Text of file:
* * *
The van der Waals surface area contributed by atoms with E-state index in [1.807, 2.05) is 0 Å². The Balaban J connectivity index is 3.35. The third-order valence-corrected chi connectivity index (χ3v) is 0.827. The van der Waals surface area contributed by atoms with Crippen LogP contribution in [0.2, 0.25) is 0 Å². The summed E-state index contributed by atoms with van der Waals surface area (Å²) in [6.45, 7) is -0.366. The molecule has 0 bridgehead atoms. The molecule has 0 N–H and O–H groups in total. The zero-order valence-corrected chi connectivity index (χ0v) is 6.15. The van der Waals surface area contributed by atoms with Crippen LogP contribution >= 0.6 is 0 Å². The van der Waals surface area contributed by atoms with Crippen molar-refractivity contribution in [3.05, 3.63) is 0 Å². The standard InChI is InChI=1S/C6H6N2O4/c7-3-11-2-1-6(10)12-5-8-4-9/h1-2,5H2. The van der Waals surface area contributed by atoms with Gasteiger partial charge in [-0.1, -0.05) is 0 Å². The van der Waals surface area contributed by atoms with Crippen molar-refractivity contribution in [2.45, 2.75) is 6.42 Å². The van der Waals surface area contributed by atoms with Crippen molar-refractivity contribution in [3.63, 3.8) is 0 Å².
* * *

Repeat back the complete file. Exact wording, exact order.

The van der Waals surface area contributed by atoms with E-state index in [1.807, 2.05) is 0 Å². The Balaban J connectivity index is 3.35. The third-order valence-corrected chi connectivity index (χ3v) is 0.827. The van der Waals surface area contributed by atoms with Crippen LogP contribution in [0.2, 0.25) is 0 Å². The summed E-state index contributed by atoms with van der Waals surface area (Å²) in [6.45, 7) is -0.366. The molecule has 0 bridgehead atoms. The molecule has 0 N–H and O–H groups in total. The zero-order valence-corrected chi connectivity index (χ0v) is 6.15. The van der Waals surface area contributed by atoms with Crippen LogP contribution >= 0.6 is 0 Å². The van der Waals surface area contributed by atoms with Crippen molar-refractivity contribution in [3.05, 3.63) is 0 Å². The standard InChI is InChI=1S/C6H6N2O4/c7-3-11-2-1-6(10)12-5-8-4-9/h1-2,5H2. The van der Waals surface area contributed by atoms with Gasteiger partial charge in [-0.1, -0.05) is 0 Å². The van der Waals surface area contributed by atoms with Crippen molar-refractivity contribution in [2.45, 2.75) is 6.42 Å². The van der Waals surface area contributed by atoms with Crippen molar-refractivity contribution in [3.63, 3.8) is 0 Å².